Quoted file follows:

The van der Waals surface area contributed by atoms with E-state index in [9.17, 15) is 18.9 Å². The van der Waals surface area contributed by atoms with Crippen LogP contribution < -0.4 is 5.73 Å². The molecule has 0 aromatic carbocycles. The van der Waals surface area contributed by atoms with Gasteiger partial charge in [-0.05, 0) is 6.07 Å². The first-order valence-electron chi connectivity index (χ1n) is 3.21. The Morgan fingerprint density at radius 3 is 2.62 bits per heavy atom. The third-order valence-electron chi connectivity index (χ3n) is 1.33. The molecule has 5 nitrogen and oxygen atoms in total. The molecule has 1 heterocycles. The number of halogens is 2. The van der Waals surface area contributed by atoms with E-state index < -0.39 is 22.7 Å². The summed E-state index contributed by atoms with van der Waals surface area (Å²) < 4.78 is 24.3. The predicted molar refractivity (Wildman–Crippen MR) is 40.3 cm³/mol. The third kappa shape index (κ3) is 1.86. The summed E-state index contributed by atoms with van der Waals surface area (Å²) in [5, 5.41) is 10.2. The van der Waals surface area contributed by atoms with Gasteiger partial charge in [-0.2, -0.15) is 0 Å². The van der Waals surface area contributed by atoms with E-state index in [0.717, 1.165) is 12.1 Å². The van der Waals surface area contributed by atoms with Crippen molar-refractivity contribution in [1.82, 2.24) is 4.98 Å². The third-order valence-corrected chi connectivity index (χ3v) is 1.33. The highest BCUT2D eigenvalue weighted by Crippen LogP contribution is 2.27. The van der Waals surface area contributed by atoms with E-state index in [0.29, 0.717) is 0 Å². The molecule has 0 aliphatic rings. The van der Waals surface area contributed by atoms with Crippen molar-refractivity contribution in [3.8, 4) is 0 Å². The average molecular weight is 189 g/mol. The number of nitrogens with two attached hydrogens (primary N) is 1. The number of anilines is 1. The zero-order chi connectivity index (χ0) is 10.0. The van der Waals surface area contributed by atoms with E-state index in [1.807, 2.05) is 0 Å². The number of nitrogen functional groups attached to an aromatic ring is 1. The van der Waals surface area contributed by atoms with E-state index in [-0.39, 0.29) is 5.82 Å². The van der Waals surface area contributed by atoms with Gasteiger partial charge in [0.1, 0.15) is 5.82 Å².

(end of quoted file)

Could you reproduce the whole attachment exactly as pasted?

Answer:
The van der Waals surface area contributed by atoms with E-state index in [9.17, 15) is 18.9 Å². The van der Waals surface area contributed by atoms with Crippen LogP contribution < -0.4 is 5.73 Å². The molecule has 0 aromatic carbocycles. The van der Waals surface area contributed by atoms with Gasteiger partial charge in [-0.05, 0) is 6.07 Å². The first-order valence-electron chi connectivity index (χ1n) is 3.21. The Morgan fingerprint density at radius 3 is 2.62 bits per heavy atom. The third-order valence-electron chi connectivity index (χ3n) is 1.33. The molecule has 5 nitrogen and oxygen atoms in total. The molecule has 1 heterocycles. The number of halogens is 2. The van der Waals surface area contributed by atoms with E-state index < -0.39 is 22.7 Å². The summed E-state index contributed by atoms with van der Waals surface area (Å²) < 4.78 is 24.3. The predicted molar refractivity (Wildman–Crippen MR) is 40.3 cm³/mol. The third kappa shape index (κ3) is 1.86. The summed E-state index contributed by atoms with van der Waals surface area (Å²) in [5, 5.41) is 10.2. The van der Waals surface area contributed by atoms with Gasteiger partial charge in [-0.2, -0.15) is 0 Å². The van der Waals surface area contributed by atoms with E-state index in [0.717, 1.165) is 12.1 Å². The van der Waals surface area contributed by atoms with Crippen molar-refractivity contribution in [1.82, 2.24) is 4.98 Å². The third-order valence-corrected chi connectivity index (χ3v) is 1.33. The highest BCUT2D eigenvalue weighted by Crippen LogP contribution is 2.27. The van der Waals surface area contributed by atoms with E-state index in [0.29, 0.717) is 0 Å². The molecule has 0 aliphatic rings. The van der Waals surface area contributed by atoms with Crippen molar-refractivity contribution in [3.8, 4) is 0 Å². The average molecular weight is 189 g/mol. The number of nitrogens with two attached hydrogens (primary N) is 1. The number of anilines is 1. The zero-order chi connectivity index (χ0) is 10.0. The van der Waals surface area contributed by atoms with E-state index in [1.807, 2.05) is 0 Å². The number of nitrogen functional groups attached to an aromatic ring is 1. The van der Waals surface area contributed by atoms with E-state index in [-0.39, 0.29) is 5.82 Å². The van der Waals surface area contributed by atoms with Gasteiger partial charge in [0.1, 0.15) is 5.82 Å².